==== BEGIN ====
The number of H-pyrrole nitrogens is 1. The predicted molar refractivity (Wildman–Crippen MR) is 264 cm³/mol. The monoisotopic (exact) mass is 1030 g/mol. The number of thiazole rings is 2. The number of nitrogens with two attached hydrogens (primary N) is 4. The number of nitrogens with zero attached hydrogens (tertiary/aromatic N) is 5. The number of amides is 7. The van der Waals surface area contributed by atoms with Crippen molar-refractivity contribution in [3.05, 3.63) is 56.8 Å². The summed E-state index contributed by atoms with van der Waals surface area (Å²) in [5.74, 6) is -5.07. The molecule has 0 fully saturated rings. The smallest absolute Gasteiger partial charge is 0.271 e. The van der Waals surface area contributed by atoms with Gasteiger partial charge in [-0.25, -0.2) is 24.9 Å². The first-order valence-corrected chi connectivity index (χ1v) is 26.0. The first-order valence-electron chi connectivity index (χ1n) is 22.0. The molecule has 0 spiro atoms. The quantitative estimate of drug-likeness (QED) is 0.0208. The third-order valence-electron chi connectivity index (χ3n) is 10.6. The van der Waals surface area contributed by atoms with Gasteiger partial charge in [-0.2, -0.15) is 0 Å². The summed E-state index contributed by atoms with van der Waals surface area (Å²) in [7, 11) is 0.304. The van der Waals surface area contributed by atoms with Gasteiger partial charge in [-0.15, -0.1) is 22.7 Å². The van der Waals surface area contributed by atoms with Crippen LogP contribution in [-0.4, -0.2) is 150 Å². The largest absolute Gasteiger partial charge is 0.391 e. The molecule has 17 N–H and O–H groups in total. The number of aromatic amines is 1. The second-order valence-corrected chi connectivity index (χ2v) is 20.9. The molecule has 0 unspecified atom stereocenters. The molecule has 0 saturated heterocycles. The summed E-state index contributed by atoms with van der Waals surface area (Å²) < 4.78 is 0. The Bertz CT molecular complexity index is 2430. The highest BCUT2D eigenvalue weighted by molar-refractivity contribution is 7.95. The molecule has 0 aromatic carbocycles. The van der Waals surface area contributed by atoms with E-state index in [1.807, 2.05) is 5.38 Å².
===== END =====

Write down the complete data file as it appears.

The number of H-pyrrole nitrogens is 1. The predicted molar refractivity (Wildman–Crippen MR) is 264 cm³/mol. The monoisotopic (exact) mass is 1030 g/mol. The number of thiazole rings is 2. The number of nitrogens with two attached hydrogens (primary N) is 4. The number of nitrogens with zero attached hydrogens (tertiary/aromatic N) is 5. The number of amides is 7. The van der Waals surface area contributed by atoms with Crippen molar-refractivity contribution in [3.05, 3.63) is 56.8 Å². The summed E-state index contributed by atoms with van der Waals surface area (Å²) in [5.74, 6) is -5.07. The molecule has 0 fully saturated rings. The smallest absolute Gasteiger partial charge is 0.271 e. The van der Waals surface area contributed by atoms with Gasteiger partial charge in [-0.25, -0.2) is 24.9 Å². The first-order valence-corrected chi connectivity index (χ1v) is 26.0. The first-order valence-electron chi connectivity index (χ1n) is 22.0. The molecule has 0 spiro atoms. The quantitative estimate of drug-likeness (QED) is 0.0208. The third-order valence-electron chi connectivity index (χ3n) is 10.6. The van der Waals surface area contributed by atoms with Gasteiger partial charge in [-0.2, -0.15) is 0 Å². The summed E-state index contributed by atoms with van der Waals surface area (Å²) in [7, 11) is 0.304. The van der Waals surface area contributed by atoms with Gasteiger partial charge in [-0.15, -0.1) is 22.7 Å². The van der Waals surface area contributed by atoms with Crippen LogP contribution in [-0.4, -0.2) is 150 Å². The largest absolute Gasteiger partial charge is 0.391 e. The molecule has 17 N–H and O–H groups in total. The number of aromatic amines is 1. The second-order valence-corrected chi connectivity index (χ2v) is 20.9. The molecule has 0 unspecified atom stereocenters. The molecule has 0 saturated heterocycles. The summed E-state index contributed by atoms with van der Waals surface area (Å²) < 4.78 is 0. The Bertz CT molecular complexity index is 2430. The highest BCUT2D eigenvalue weighted by molar-refractivity contribution is 7.95. The molecule has 0 aromatic carbocycles. The van der Waals surface area contributed by atoms with E-state index in [1.807, 2.05) is 5.38 Å².